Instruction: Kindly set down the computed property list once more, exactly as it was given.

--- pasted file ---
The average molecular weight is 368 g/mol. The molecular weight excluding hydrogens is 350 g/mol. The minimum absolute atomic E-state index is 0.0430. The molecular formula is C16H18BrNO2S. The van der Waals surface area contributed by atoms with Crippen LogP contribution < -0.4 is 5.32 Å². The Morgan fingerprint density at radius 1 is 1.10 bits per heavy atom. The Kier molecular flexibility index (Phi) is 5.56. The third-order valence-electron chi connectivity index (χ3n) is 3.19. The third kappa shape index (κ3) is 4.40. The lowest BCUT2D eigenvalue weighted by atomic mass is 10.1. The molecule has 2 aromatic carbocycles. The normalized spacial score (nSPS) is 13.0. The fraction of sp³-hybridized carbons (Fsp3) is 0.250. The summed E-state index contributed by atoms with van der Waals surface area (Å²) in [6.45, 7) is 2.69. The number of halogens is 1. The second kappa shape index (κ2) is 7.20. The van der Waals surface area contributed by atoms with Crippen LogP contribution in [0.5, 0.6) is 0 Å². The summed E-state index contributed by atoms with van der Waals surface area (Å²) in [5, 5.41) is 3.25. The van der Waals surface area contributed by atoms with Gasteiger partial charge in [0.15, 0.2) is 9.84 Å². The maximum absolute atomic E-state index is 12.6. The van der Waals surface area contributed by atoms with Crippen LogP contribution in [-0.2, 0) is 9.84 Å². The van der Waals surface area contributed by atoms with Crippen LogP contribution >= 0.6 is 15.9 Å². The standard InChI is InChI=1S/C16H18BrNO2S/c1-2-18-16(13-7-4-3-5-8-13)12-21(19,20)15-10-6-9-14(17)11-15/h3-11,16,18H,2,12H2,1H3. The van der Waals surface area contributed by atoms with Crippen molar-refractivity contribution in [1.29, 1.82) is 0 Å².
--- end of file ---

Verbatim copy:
The average molecular weight is 368 g/mol. The molecular weight excluding hydrogens is 350 g/mol. The minimum absolute atomic E-state index is 0.0430. The molecular formula is C16H18BrNO2S. The van der Waals surface area contributed by atoms with Crippen LogP contribution < -0.4 is 5.32 Å². The Morgan fingerprint density at radius 1 is 1.10 bits per heavy atom. The Kier molecular flexibility index (Phi) is 5.56. The third-order valence-electron chi connectivity index (χ3n) is 3.19. The third kappa shape index (κ3) is 4.40. The lowest BCUT2D eigenvalue weighted by atomic mass is 10.1. The molecule has 2 aromatic carbocycles. The normalized spacial score (nSPS) is 13.0. The fraction of sp³-hybridized carbons (Fsp3) is 0.250. The summed E-state index contributed by atoms with van der Waals surface area (Å²) in [6.45, 7) is 2.69. The number of halogens is 1. The second kappa shape index (κ2) is 7.20. The van der Waals surface area contributed by atoms with Crippen LogP contribution in [0.5, 0.6) is 0 Å². The summed E-state index contributed by atoms with van der Waals surface area (Å²) in [5, 5.41) is 3.25. The van der Waals surface area contributed by atoms with Gasteiger partial charge in [0.15, 0.2) is 9.84 Å². The maximum absolute atomic E-state index is 12.6. The van der Waals surface area contributed by atoms with Crippen LogP contribution in [-0.2, 0) is 9.84 Å². The van der Waals surface area contributed by atoms with Crippen LogP contribution >= 0.6 is 15.9 Å². The standard InChI is InChI=1S/C16H18BrNO2S/c1-2-18-16(13-7-4-3-5-8-13)12-21(19,20)15-10-6-9-14(17)11-15/h3-11,16,18H,2,12H2,1H3. The van der Waals surface area contributed by atoms with Crippen molar-refractivity contribution in [1.29, 1.82) is 0 Å².